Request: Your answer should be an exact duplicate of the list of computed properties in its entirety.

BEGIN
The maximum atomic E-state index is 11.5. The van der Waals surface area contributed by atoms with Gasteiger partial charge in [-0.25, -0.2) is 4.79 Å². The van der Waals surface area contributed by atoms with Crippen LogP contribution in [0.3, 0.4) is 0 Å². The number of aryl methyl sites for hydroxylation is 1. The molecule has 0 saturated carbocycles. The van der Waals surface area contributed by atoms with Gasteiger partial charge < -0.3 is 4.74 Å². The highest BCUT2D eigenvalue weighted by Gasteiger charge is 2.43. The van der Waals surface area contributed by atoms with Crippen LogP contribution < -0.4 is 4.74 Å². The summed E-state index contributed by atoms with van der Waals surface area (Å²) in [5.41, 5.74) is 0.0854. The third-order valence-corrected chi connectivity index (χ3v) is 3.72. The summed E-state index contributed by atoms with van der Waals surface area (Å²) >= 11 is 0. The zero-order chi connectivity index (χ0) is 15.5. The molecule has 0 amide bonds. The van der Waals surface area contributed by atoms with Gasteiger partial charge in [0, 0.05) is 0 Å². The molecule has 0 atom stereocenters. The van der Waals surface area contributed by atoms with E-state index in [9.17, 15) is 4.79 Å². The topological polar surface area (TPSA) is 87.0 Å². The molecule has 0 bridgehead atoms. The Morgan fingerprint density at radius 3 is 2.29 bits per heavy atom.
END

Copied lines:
The maximum atomic E-state index is 11.5. The van der Waals surface area contributed by atoms with Gasteiger partial charge in [-0.25, -0.2) is 4.79 Å². The van der Waals surface area contributed by atoms with Crippen LogP contribution in [0.3, 0.4) is 0 Å². The number of aryl methyl sites for hydroxylation is 1. The molecule has 0 saturated carbocycles. The van der Waals surface area contributed by atoms with Gasteiger partial charge < -0.3 is 4.74 Å². The highest BCUT2D eigenvalue weighted by Gasteiger charge is 2.43. The van der Waals surface area contributed by atoms with Crippen LogP contribution < -0.4 is 4.74 Å². The summed E-state index contributed by atoms with van der Waals surface area (Å²) in [5.41, 5.74) is 0.0854. The third-order valence-corrected chi connectivity index (χ3v) is 3.72. The summed E-state index contributed by atoms with van der Waals surface area (Å²) >= 11 is 0. The zero-order chi connectivity index (χ0) is 15.5. The molecule has 0 amide bonds. The van der Waals surface area contributed by atoms with Gasteiger partial charge in [0, 0.05) is 0 Å². The molecule has 0 atom stereocenters. The van der Waals surface area contributed by atoms with E-state index in [9.17, 15) is 4.79 Å². The topological polar surface area (TPSA) is 87.0 Å². The molecule has 0 bridgehead atoms. The Morgan fingerprint density at radius 3 is 2.29 bits per heavy atom.